Beach fishing with lures can often be very productive. A medium to medium heavy 7ft spinning rod with a 4000 series spinning reel makes for a good beach lure fishing combination. Lure selection will vary again by where you are and what you are fishing for, but various spoons, plastic shrimp and bait fish imitations along with top water plugs will cover most of the bases.

As for natural baits, shrimp ( live or dead), bait fish ( live or cut) and synthetic strip baits ( like fishbites) are all good choices.

Your local tackle shop will be you source for what is best on your beach. Or, if you know how to use a cast net, you can try your hand at catching your own bait.

In the table below, you will see what are, in my opinion, some of the pros and cons of beach fishing based on my experiences.

Fishbites synthetic strip bait
For More Info on Baits for Beach Fishing
Read: Two Best Baits for Surf Fishing

Pros and Cons of Beach Fishing

Beach Fishing Pros
Easier to escape the crowds
More mobility to find fishing spots
Can enjoy other beach activities
Fun the whole family can enjoy
Beach Fishing Cons
You will most likely get wet and sandy
Takes more planning and preparation
Spend alot of time cleaning up gear afterward

Now that we have a basic grasp of beach fishing, let’s take a look at pier fishing and what it has to offer as an alternative to beach fishing.

What is Pier Fishing?

Pier fishing, for our discussion here, is fishing from a beach fishing pier. These piers extend for sometimes hundreds of yards off shore and keep you high and dry above the waves and currents. Many will be equipped with lights to facilitate night fishing. You can fish anywhere along the length of the pier, but that is the extent of your fishing spot options when pier fishing.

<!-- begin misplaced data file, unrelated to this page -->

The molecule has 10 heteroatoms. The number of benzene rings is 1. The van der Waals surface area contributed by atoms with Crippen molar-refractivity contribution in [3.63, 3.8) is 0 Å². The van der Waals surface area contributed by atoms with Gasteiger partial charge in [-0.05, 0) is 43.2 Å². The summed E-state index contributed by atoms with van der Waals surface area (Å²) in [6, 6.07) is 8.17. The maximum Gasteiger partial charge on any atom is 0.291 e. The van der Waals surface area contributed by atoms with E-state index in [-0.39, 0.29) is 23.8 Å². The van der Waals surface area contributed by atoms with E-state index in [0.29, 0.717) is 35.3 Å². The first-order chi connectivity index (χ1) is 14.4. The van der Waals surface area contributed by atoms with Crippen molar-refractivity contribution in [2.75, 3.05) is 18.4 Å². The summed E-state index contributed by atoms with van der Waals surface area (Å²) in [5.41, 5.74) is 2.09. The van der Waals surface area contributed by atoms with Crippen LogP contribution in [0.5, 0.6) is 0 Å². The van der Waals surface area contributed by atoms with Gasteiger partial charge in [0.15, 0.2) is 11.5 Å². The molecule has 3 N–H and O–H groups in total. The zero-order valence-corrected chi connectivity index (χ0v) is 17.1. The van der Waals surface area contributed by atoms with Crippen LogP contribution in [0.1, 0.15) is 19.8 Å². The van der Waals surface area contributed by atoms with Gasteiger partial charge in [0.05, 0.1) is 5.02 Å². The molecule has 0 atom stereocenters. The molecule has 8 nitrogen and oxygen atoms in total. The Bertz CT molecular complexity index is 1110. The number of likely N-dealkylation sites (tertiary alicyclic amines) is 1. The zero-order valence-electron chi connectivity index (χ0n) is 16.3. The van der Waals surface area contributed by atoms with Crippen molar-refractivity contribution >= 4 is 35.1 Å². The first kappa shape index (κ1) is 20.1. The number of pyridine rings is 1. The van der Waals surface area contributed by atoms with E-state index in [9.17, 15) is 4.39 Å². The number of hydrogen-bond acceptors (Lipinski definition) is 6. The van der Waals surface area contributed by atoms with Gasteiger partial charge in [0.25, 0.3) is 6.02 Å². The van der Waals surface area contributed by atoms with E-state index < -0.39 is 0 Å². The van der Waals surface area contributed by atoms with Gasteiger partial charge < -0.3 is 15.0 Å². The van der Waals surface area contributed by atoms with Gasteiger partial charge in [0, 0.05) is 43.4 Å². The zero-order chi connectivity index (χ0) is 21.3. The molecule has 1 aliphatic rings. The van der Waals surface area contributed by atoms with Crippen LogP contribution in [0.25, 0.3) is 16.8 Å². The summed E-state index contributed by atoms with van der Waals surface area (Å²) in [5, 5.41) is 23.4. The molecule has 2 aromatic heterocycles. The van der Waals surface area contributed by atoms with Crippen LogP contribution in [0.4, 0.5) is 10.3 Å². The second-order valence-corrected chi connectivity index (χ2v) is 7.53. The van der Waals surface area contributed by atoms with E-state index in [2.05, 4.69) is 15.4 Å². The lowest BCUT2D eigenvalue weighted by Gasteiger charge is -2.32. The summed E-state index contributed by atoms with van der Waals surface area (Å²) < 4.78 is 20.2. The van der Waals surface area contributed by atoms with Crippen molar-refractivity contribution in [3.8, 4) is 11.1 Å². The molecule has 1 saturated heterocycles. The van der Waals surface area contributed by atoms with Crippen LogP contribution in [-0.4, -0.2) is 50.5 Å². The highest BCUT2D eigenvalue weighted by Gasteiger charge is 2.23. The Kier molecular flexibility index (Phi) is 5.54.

Group of fisherman on a crowded fishing pier

Be aware that pier fishing can get crowded. There is only so much space on the pier. You need to remember your manners and be prepared for crossed lines, tangles and sometimes even some short tempers.

Just part of the experience, most of the time veteran pier fisherman have seen it all before and are used to it. They are usually good about helping out the newcomers as well so don’t be afraid to ask questions.

What is the Best Time for Pier Fishing?

Like beach fishing, pier fishing is generally better early in the morning of late evening as the sun is going down. And, the fishing is better when there is some tidal movement. High or low tides are not as big an issue with pier fishing as you can go further out on the pier as the tide recedes to follow the fish.

Diagram of where to fish on a pier at high vs low tide

At low tide you will need to move closer to the end of the pier where the water is deeper. At high tide you can move in closer to the beach as the fish will be moving towards the beach looking for food. The time of year and available food sources will affect where the fish are most likely to be found.

Pier fishing can sometimes be great at night. Most fishing piers along the beach will have powerful lights that illuminate not only the pier itself, but the water below. These lights attract bait fish, shrimp, squid and other forage species which then attract predator species. Often times, night pier fishing is better than the fishing during daylight.

Pier Fishing Tackle Basics

You can use much of the same equipment for pier fishing as for beach fishing with a few additional necessities. Your beach fishing gear will catch most anything you might run across while pier fishing. You will find some serious shark fisherman at the end of most surf fishing piers and they have some heavy-duty gear for some heavy-duty fish. But, unless that’s what your after, it will be over kill for most pier fishing.